Grahic Jump Location
Fig. 8

Summary of emissions and thermal efficiency (gross, indicated) for 1600 rpm FMPM operation, metal versus APS engine configurations. CO and hydrocarbon emission indices are reported in g/kgFuel, while thermal efficiency is reported as a percentage. (Note: Inclusion of the instrument and measurement uncertainties discussed in Appendix B allow the reported thermal efficiencies to range such that: 39.9 ≤ ηTh,Metal ≤ 40.55 and 41.1 ≤ ηTh,APS ≤ 41.77. Furthermore, reported emissions metrics are accurate within 0.2% and 0.05% of measured CO and HC, respectively. Thus, the reported trends remain statistically significant.)

Grahic Jump Location
Fig. 9

Global heat loss (both instantaneous (a) and cumulative (b)) as calculated over the 90 CADs immediately following TDC firing. The APS-treated engine shows reduced heat loss over early expansion—including the CADs spanning combustion. This retention of energy in-cylinder fosters more complete oxidation of fuel, boosting combustion efficiency, while also increasing the engine cycle's thermal efficiency.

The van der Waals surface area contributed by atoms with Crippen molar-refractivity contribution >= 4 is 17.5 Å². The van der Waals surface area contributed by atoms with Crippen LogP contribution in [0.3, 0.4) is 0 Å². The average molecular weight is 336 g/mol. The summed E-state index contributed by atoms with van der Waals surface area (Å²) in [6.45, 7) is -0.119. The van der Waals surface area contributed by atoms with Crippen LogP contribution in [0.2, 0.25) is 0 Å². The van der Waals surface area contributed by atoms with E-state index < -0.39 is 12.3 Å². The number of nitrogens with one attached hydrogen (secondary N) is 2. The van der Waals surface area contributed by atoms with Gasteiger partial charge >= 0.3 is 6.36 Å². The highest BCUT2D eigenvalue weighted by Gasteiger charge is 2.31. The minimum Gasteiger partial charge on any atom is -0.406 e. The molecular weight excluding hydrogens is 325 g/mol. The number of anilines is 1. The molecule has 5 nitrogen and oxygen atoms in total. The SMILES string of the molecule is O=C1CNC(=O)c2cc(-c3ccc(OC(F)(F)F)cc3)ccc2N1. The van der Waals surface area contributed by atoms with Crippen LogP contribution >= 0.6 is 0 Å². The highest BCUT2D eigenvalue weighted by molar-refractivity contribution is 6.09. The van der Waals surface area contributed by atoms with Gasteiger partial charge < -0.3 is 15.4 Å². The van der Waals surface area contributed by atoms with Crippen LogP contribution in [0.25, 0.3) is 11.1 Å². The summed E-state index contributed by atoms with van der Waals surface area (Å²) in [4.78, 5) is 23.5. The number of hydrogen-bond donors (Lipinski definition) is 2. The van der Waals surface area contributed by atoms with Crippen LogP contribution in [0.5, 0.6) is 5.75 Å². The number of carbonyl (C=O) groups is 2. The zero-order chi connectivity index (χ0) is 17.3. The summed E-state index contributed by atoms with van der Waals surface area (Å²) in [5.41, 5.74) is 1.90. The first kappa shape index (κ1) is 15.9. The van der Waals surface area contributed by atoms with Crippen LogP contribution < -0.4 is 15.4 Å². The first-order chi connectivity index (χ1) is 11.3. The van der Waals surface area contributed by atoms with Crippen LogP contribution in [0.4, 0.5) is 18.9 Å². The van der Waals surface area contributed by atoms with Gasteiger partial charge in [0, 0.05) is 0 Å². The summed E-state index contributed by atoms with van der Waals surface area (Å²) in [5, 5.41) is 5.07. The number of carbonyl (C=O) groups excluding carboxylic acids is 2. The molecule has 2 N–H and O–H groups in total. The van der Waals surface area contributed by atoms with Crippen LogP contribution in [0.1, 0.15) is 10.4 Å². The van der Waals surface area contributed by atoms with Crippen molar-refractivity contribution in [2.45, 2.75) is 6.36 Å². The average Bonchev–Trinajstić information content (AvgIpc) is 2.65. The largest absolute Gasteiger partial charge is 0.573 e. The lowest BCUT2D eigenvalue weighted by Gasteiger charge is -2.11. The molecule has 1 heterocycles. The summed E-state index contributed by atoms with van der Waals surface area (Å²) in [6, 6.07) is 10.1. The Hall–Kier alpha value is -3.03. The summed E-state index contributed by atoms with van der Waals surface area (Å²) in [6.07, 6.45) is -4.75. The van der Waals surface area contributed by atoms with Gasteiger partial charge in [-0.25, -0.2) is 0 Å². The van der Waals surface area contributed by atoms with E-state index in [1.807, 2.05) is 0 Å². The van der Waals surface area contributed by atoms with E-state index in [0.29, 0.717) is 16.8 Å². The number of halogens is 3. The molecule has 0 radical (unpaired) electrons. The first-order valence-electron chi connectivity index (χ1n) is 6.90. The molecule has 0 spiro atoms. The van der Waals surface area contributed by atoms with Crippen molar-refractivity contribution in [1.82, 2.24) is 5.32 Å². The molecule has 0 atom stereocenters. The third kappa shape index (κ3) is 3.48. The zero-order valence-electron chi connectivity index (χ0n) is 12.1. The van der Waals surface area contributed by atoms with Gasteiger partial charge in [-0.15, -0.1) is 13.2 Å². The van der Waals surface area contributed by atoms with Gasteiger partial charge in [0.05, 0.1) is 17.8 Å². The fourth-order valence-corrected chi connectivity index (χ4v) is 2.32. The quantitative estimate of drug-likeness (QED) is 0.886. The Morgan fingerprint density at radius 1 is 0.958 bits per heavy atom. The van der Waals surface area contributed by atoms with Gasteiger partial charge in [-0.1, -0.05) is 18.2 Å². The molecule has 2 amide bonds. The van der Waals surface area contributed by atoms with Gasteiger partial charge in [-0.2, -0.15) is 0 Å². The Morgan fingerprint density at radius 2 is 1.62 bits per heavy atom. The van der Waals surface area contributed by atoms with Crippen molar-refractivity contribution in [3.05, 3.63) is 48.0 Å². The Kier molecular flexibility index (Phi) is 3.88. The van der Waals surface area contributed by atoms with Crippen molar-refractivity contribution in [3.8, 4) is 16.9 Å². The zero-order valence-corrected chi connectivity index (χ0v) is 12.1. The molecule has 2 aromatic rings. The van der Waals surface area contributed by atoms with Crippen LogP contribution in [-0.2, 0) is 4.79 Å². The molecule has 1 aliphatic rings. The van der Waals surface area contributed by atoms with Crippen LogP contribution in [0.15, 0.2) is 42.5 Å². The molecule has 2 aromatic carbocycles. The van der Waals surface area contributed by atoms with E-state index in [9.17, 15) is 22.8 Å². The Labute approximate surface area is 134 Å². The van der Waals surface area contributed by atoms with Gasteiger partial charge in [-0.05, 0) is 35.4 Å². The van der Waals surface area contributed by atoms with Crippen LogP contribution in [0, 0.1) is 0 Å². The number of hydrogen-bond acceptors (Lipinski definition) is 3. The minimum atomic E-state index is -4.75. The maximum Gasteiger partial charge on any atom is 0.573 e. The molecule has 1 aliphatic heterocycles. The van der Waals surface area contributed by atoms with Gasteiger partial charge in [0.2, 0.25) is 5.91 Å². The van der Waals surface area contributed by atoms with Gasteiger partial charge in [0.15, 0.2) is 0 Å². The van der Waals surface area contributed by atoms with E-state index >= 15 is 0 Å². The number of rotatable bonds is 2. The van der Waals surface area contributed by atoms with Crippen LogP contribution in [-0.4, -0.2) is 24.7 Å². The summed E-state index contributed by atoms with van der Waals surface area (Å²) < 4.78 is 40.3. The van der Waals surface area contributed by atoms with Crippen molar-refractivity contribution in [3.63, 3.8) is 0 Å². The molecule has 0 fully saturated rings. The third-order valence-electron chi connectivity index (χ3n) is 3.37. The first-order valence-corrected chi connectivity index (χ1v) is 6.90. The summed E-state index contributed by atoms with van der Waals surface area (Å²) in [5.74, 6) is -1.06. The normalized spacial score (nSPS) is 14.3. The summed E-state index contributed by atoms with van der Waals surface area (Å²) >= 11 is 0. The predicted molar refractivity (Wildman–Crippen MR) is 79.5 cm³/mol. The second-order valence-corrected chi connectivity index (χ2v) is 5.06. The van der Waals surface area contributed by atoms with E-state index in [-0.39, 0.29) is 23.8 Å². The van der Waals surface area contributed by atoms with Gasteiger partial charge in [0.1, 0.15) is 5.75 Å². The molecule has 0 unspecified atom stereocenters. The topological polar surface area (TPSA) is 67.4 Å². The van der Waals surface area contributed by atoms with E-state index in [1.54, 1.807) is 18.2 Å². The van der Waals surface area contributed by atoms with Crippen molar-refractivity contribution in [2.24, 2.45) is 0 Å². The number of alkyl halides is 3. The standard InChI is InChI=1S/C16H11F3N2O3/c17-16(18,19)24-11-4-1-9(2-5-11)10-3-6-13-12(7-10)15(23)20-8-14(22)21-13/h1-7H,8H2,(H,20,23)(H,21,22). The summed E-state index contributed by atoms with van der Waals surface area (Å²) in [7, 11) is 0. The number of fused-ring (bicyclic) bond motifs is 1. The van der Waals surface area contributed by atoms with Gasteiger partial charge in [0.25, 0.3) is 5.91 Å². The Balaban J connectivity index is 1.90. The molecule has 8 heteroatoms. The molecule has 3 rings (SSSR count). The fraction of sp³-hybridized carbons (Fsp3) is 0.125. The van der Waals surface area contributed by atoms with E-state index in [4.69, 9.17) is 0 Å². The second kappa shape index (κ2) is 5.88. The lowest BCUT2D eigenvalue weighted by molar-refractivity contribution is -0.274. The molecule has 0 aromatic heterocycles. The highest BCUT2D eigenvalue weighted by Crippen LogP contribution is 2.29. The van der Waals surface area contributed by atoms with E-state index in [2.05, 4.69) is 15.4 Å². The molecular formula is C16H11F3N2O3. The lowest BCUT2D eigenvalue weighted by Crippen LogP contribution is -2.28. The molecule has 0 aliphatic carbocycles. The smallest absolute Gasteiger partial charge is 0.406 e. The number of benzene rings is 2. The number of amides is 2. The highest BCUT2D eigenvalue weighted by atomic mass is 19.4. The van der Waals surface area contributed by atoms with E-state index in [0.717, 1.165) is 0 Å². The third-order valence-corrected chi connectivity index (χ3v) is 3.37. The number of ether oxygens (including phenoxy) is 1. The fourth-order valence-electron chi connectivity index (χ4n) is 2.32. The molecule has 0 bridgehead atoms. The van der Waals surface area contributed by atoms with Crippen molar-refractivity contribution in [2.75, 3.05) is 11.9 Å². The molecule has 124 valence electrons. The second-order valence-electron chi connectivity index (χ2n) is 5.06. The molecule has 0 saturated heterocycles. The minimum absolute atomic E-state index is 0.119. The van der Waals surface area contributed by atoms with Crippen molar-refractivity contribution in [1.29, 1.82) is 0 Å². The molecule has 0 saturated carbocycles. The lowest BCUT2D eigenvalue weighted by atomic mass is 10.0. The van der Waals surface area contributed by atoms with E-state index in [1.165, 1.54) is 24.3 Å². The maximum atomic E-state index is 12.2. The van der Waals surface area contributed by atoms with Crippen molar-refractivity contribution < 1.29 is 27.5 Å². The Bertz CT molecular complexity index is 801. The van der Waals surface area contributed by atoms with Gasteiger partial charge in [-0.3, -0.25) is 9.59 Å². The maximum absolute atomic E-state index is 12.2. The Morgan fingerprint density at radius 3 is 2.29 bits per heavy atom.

Grahic Jump Location
Fig. 10

Cylinder pressure (a) and bulk gas temperature (b) for the 2400 rpm fuel match/phase match data. Phasing for both peak pressure and peak bulk temperature events are consistent between metal and APS engine configurations.

Grahic Jump Location
Fig. 11

Raw sub-TBC temperature measurements for 400 consecutive cycles of radiation chamber data. (For clarity, every eighth cycle is plotted.)

Grahic Jump Location
Fig. 12

Phase-averaged temperature data with additional prefiltering applied. The 95% confidence interval is overlaid.

Grahic Jump Location
Fig. 13